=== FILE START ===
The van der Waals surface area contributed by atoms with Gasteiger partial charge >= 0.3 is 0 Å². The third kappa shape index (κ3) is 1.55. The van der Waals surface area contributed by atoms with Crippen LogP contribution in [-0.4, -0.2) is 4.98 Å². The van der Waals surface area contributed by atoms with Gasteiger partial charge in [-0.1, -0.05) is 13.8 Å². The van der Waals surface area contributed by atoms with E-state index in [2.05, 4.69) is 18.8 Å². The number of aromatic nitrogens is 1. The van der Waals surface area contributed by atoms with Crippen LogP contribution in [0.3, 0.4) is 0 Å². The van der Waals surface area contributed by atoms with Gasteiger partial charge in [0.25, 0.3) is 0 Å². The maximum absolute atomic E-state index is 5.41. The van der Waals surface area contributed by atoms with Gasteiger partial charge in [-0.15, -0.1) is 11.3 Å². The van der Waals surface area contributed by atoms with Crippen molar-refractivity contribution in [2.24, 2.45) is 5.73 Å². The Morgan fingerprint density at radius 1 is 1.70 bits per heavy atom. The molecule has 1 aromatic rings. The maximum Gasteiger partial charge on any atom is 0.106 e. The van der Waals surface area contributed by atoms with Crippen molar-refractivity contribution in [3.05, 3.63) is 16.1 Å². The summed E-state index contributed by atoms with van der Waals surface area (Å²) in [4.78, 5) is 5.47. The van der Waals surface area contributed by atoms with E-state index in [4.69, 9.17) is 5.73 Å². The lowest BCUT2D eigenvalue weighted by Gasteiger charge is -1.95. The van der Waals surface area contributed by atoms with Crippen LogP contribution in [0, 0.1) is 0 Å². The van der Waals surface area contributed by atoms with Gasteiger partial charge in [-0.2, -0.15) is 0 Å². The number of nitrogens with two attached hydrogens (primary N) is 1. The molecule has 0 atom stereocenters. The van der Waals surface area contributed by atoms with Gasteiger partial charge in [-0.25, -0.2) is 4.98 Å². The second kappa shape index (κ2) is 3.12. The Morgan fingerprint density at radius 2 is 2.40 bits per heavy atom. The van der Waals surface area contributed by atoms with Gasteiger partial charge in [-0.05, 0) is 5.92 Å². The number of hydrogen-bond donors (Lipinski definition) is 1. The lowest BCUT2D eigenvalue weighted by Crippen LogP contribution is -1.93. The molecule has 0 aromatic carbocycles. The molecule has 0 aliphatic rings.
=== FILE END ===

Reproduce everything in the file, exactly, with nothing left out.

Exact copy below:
The van der Waals surface area contributed by atoms with Gasteiger partial charge >= 0.3 is 0 Å². The third kappa shape index (κ3) is 1.55. The van der Waals surface area contributed by atoms with Crippen LogP contribution in [-0.4, -0.2) is 4.98 Å². The van der Waals surface area contributed by atoms with Gasteiger partial charge in [-0.1, -0.05) is 13.8 Å². The van der Waals surface area contributed by atoms with E-state index in [2.05, 4.69) is 18.8 Å². The number of aromatic nitrogens is 1. The van der Waals surface area contributed by atoms with Crippen LogP contribution in [0.3, 0.4) is 0 Å². The van der Waals surface area contributed by atoms with Gasteiger partial charge in [0.25, 0.3) is 0 Å². The maximum absolute atomic E-state index is 5.41. The van der Waals surface area contributed by atoms with Gasteiger partial charge in [-0.15, -0.1) is 11.3 Å². The van der Waals surface area contributed by atoms with Crippen molar-refractivity contribution in [2.24, 2.45) is 5.73 Å². The Morgan fingerprint density at radius 1 is 1.70 bits per heavy atom. The molecule has 1 aromatic rings. The maximum Gasteiger partial charge on any atom is 0.106 e. The van der Waals surface area contributed by atoms with Crippen molar-refractivity contribution in [3.05, 3.63) is 16.1 Å². The summed E-state index contributed by atoms with van der Waals surface area (Å²) in [4.78, 5) is 5.47. The van der Waals surface area contributed by atoms with E-state index in [4.69, 9.17) is 5.73 Å². The lowest BCUT2D eigenvalue weighted by Gasteiger charge is -1.95. The van der Waals surface area contributed by atoms with Crippen LogP contribution in [0, 0.1) is 0 Å². The van der Waals surface area contributed by atoms with Gasteiger partial charge in [-0.2, -0.15) is 0 Å². The number of nitrogens with two attached hydrogens (primary N) is 1. The molecule has 0 atom stereocenters. The van der Waals surface area contributed by atoms with Gasteiger partial charge in [-0.25, -0.2) is 4.98 Å². The second kappa shape index (κ2) is 3.12. The Morgan fingerprint density at radius 2 is 2.40 bits per heavy atom. The van der Waals surface area contributed by atoms with Gasteiger partial charge in [-0.05, 0) is 5.92 Å². The number of hydrogen-bond donors (Lipinski definition) is 1. The lowest BCUT2D eigenvalue weighted by Crippen LogP contribution is -1.93. The molecule has 0 aromatic carbocycles. The molecule has 0 aliphatic rings.